By God’s design, a marriage should be the most intimate and close-knit of all human relationships. Notice that the relationship begins before going to the altar, etc. and getting a marriage license. Yes, it should be a covenant between two people, just like God made a covenant between Him and those that follow Him (Genesis 6:18, et al.).
Elaborating on what Genesis 2:24-25 says: Two people become one flesh, united in their relationship and promise to each other by sharing their life with one another; to have the greatest degree of intimacy, passion and commitment; this marriage relationship should supercede all others – second only to our relationship with God; being totally open and honest with each other in every sense of the words; and feeling no shame (in essence feeling comfortable with each other. This is not to say you shouldn’t continue having other relationships, or that they are unimportant.
There has to be a triad between both people and God as Christians, or it’s bound to fail and/or falter. Remember the 2 greatest commandments (Matthew 22:37-40). Hence, they should supercede all of the other instructions God gave us. It is because these are not revered enough that we have an approximate divorce rate of 50%. However, it doesn’t mean the rest of Scripture isn’t useful – it is – much of it tells us how to attain awesome love. He gave us these not to hinder our happiness, rather the contrary – to live a life of abundant love. Note: Money, houses, cars, material possessions, etc. aren’t included in the fruits of the spirit, in the “love passage,” or in loving one another (Galatians 5:22-23, 1 Corinthians 13 & Matthew 22:37-40). This isn’t to say they’re not important, however.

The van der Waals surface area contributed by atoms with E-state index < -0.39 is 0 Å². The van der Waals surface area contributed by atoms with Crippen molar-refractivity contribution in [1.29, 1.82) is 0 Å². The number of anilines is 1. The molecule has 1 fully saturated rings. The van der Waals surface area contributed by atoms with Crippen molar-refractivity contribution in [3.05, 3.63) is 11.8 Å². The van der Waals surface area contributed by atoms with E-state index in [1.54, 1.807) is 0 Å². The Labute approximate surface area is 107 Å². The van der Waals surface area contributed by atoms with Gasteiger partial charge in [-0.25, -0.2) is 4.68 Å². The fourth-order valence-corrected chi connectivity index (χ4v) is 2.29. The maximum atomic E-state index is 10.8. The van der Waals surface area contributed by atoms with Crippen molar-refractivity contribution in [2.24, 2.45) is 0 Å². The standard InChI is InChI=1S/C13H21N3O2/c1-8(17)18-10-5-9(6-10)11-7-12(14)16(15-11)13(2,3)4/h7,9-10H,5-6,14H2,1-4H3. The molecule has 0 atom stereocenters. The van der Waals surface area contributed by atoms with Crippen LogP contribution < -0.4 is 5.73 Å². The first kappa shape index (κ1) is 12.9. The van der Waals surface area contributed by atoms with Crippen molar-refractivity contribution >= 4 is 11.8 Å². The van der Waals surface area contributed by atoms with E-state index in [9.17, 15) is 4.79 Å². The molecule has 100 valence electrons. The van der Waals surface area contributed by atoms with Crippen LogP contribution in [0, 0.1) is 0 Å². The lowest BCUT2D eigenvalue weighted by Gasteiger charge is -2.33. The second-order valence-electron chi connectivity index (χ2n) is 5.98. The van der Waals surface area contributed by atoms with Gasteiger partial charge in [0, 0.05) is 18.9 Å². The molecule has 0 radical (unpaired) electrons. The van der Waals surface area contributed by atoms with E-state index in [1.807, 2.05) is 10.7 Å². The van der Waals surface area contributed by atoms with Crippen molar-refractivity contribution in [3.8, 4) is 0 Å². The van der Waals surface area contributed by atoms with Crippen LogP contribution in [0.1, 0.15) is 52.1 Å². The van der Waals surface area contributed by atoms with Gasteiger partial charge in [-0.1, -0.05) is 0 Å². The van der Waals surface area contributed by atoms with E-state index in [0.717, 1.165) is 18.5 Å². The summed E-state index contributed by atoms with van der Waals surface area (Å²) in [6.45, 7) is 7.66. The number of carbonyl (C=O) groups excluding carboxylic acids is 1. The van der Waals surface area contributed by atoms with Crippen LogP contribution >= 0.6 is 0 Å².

Now consider the following argument:
Argument: ‘Certain things shouldn’t happen in a relationship unless two people are married, like sex and co-habitation.’
Counter-argument: ‘True, God isn’t for that. But if that’s the case, then how come so many people have gotten divorced that didn’t do those things before they got married?’
Argument: ‘Because there are consequences of not doing things God’s way, and that might be one of them.’
Counter-argument: ‘Possibly. But after they get married, they may not be doing things God’s way in other areas, and those things will contribute to the demise of their relationship. There are married couples that lived together and had sex before they got married, and they’re still going strong and have great relationships.’
Ultimately, the proof is in the pudding. The emphasis should be on a strong, close relationship that involves love. Both people should explore what that love can and should entail. While there are common principles applicable to each couple that afford mutual fulfillment and longevity in a relationship, there are unique, variable intricacies across couples as well.
It should be STRESSED that God’s way is perfect. But how many people are perfect? None (Romans 3:23). Christ also said, “If you love me, keep my commands.” (John 14:15) So in essence, loving God is shown by keeping His commands – written on your heart and doing it. In no way is this article advising people to go out and have sex and live together before they’re married. Ultimately, that is between the individual/couple and God.
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